Leaching of 2‐(2‐hydroxyethylmercapto)benzothiazole into contents of disposable syringes

Marisa C. Petersen, John Vine, John J. Ashley, Roger L. Nation

Research output: Contribution to journalArticleResearchpeer-review

Abstract

A contaminant was found to leach into the contents of two brands of disposable syringes. It was identified as 2‐(2‐hydroxyethyl‐mercapto)benzothiazole and is believed to be formed during manufacture of the syringes as a result of a reaction between 2‐mercaptobenzothiazole, a rubber vulcanization accelerator, and ethylene oxide, used for sterilization. The contaminant was isolated from the rubber plunger‐seal and identified using mass, NMR, and UV spectroscopic methods. The amount of contaminant appearing in the contents of syringes was measured; up to 140 μg was found under clinically relevant conditions. This finding has important implications with respect to the use of these syringes for drug administration and for the collection of blood for drug analyses.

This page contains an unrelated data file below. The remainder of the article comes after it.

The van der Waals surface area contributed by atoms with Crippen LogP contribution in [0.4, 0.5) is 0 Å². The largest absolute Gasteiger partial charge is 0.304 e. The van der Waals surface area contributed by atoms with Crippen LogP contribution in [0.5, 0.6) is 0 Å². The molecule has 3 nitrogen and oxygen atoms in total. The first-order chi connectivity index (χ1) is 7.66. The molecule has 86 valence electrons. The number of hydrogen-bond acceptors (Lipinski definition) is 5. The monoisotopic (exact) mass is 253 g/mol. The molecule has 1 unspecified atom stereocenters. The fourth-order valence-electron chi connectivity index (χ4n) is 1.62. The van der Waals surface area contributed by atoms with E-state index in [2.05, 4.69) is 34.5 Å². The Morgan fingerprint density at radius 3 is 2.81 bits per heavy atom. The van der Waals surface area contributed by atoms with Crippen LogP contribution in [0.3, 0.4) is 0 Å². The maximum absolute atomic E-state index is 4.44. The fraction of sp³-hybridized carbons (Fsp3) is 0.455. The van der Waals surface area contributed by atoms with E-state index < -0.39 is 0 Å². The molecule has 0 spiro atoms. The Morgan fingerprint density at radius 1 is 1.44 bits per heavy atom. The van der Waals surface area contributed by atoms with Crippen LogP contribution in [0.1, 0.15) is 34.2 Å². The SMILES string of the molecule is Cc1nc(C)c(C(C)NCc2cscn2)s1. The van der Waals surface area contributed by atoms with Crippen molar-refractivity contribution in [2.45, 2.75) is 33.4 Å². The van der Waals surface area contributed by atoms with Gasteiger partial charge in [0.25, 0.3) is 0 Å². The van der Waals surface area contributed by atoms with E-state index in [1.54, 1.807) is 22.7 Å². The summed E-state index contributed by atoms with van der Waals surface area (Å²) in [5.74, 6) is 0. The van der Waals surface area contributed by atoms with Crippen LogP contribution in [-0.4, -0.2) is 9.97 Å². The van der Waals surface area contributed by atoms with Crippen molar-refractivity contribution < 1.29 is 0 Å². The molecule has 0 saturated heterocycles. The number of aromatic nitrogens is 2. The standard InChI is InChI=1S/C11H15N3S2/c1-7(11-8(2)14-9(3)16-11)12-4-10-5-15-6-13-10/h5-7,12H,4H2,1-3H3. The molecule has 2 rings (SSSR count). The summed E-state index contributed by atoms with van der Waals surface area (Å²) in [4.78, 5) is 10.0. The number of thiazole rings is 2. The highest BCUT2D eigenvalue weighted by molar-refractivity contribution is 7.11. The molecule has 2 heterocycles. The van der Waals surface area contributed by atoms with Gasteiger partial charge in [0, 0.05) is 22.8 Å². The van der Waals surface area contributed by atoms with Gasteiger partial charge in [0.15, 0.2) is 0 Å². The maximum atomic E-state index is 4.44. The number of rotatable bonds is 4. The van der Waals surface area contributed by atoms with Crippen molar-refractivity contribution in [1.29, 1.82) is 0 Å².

Original languageEnglish
Pages (from-to)1139-1143
Number of pages5
JournalJournal of Pharmaceutical Sciences
Volume70
Issue number10
DOIs
Publication statusPublished - 1 Jan 1981

Keywords

  • 2‐(2‐Hydroxyethylmercapto)benzothiazole—leaching into contents of disposable syringes, isolation, identification, and quantitation
  • Contaminants—2‐(2‐hydroxyethylmercapto)benzothiazole, leaching from disposable syringes
  • Syringes, disposable—leaching of 2‐(2‐hydroxyethyl‐mercapto)benzothiazole, isolation, identification, and quantitation

Cite this

Petersen, Marisa C. ; Vine, John ; Ashley, John J. ; Nation, Roger L. / Leaching of 2‐(2‐hydroxyethylmercapto)benzothiazole into contents of disposable syringes. In: Journal of Pharmaceutical Sciences. 1981 ; Vol. 70, No. 10. pp. 1139-1143.
@article{26bc67911c9f4e94aef351793f65bb3f,
title = "Leaching of 2‐(2‐hydroxyethylmercapto)benzothiazole into contents of disposable syringes",